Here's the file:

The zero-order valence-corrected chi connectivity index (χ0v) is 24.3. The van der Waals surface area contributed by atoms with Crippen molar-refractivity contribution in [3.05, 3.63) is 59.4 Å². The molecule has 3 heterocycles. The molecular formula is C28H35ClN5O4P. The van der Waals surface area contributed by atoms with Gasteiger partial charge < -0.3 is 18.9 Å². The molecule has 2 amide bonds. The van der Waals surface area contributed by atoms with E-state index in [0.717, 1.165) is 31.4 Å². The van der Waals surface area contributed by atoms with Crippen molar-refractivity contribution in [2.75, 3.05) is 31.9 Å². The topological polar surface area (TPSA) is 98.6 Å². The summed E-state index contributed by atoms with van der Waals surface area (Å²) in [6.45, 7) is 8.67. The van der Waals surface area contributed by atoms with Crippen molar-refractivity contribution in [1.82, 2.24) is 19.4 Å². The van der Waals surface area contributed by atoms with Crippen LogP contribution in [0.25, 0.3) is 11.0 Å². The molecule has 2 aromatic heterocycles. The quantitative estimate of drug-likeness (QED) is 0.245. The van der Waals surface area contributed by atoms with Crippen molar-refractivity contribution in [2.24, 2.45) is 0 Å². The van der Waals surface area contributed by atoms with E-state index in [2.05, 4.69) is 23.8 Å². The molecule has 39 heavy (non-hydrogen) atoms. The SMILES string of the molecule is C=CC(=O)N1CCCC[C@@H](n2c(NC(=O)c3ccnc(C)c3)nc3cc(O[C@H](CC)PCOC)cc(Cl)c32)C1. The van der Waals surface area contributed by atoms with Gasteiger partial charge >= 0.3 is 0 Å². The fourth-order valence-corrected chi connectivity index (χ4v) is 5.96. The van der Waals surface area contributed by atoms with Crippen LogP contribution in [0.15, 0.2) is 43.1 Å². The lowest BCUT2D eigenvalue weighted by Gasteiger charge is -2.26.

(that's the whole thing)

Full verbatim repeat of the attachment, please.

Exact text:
The zero-order valence-corrected chi connectivity index (χ0v) is 24.3. The van der Waals surface area contributed by atoms with Crippen molar-refractivity contribution in [3.05, 3.63) is 59.4 Å². The molecule has 3 heterocycles. The molecular formula is C28H35ClN5O4P. The van der Waals surface area contributed by atoms with Gasteiger partial charge < -0.3 is 18.9 Å². The molecule has 2 amide bonds. The van der Waals surface area contributed by atoms with E-state index in [0.717, 1.165) is 31.4 Å². The van der Waals surface area contributed by atoms with Crippen molar-refractivity contribution in [2.75, 3.05) is 31.9 Å². The topological polar surface area (TPSA) is 98.6 Å². The summed E-state index contributed by atoms with van der Waals surface area (Å²) in [6.45, 7) is 8.67. The van der Waals surface area contributed by atoms with Crippen molar-refractivity contribution in [1.82, 2.24) is 19.4 Å². The van der Waals surface area contributed by atoms with Crippen LogP contribution in [0.25, 0.3) is 11.0 Å². The molecule has 2 aromatic heterocycles. The quantitative estimate of drug-likeness (QED) is 0.245. The van der Waals surface area contributed by atoms with Crippen molar-refractivity contribution in [2.24, 2.45) is 0 Å². The van der Waals surface area contributed by atoms with E-state index in [2.05, 4.69) is 23.8 Å². The molecule has 39 heavy (non-hydrogen) atoms. The SMILES string of the molecule is C=CC(=O)N1CCCC[C@@H](n2c(NC(=O)c3ccnc(C)c3)nc3cc(O[C@H](CC)PCOC)cc(Cl)c32)C1. The van der Waals surface area contributed by atoms with Gasteiger partial charge >= 0.3 is 0 Å². The fourth-order valence-corrected chi connectivity index (χ4v) is 5.96. The van der Waals surface area contributed by atoms with Crippen LogP contribution in [0.15, 0.2) is 43.1 Å². The lowest BCUT2D eigenvalue weighted by Gasteiger charge is -2.26.